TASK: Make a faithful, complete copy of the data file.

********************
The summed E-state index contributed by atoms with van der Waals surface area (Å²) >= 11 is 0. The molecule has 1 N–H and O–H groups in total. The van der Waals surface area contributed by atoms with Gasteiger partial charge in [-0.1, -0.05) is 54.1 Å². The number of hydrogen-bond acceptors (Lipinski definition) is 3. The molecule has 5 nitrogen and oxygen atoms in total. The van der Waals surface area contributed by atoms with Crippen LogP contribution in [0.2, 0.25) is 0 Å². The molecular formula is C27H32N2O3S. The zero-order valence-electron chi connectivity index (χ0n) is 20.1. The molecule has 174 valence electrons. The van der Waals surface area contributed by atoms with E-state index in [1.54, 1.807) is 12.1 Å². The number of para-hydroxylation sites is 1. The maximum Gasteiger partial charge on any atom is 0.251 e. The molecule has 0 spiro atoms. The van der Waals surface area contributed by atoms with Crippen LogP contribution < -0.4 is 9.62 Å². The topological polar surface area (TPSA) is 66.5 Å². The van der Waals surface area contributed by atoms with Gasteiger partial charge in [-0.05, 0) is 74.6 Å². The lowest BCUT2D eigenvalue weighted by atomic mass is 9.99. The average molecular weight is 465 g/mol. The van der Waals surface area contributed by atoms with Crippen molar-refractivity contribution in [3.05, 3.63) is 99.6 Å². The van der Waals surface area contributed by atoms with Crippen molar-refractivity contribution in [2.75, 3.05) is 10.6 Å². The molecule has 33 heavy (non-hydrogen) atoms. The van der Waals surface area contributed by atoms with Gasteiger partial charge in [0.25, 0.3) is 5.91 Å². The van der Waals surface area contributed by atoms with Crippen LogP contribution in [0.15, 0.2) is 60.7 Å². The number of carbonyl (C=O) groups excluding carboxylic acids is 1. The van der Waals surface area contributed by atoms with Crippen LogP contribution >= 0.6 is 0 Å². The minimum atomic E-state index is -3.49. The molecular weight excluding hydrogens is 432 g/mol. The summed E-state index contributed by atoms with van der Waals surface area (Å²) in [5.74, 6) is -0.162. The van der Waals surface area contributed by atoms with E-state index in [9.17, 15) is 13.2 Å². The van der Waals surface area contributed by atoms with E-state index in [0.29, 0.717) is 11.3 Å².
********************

The summed E-state index contributed by atoms with van der Waals surface area (Å²) >= 11 is 0. The molecule has 1 N–H and O–H groups in total. The van der Waals surface area contributed by atoms with Gasteiger partial charge in [-0.1, -0.05) is 54.1 Å². The number of hydrogen-bond acceptors (Lipinski definition) is 3. The molecule has 5 nitrogen and oxygen atoms in total. The van der Waals surface area contributed by atoms with Crippen LogP contribution in [0.2, 0.25) is 0 Å². The molecular formula is C27H32N2O3S. The zero-order valence-electron chi connectivity index (χ0n) is 20.1. The molecule has 174 valence electrons. The van der Waals surface area contributed by atoms with E-state index in [1.54, 1.807) is 12.1 Å². The number of para-hydroxylation sites is 1. The maximum Gasteiger partial charge on any atom is 0.251 e. The molecule has 0 spiro atoms. The van der Waals surface area contributed by atoms with Crippen LogP contribution < -0.4 is 9.62 Å². The topological polar surface area (TPSA) is 66.5 Å². The van der Waals surface area contributed by atoms with Gasteiger partial charge in [-0.05, 0) is 74.6 Å². The lowest BCUT2D eigenvalue weighted by atomic mass is 9.99. The average molecular weight is 465 g/mol. The van der Waals surface area contributed by atoms with Crippen molar-refractivity contribution in [3.05, 3.63) is 99.6 Å². The van der Waals surface area contributed by atoms with Crippen molar-refractivity contribution in [2.75, 3.05) is 10.6 Å². The molecule has 33 heavy (non-hydrogen) atoms. The van der Waals surface area contributed by atoms with Gasteiger partial charge in [0.25, 0.3) is 5.91 Å². The van der Waals surface area contributed by atoms with Crippen LogP contribution in [0.15, 0.2) is 60.7 Å². The number of carbonyl (C=O) groups excluding carboxylic acids is 1. The van der Waals surface area contributed by atoms with Crippen LogP contribution >= 0.6 is 0 Å². The minimum atomic E-state index is -3.49. The molecular weight excluding hydrogens is 432 g/mol. The summed E-state index contributed by atoms with van der Waals surface area (Å²) in [5.74, 6) is -0.162. The van der Waals surface area contributed by atoms with E-state index in [9.17, 15) is 13.2 Å². The van der Waals surface area contributed by atoms with E-state index in [0.29, 0.717) is 11.3 Å².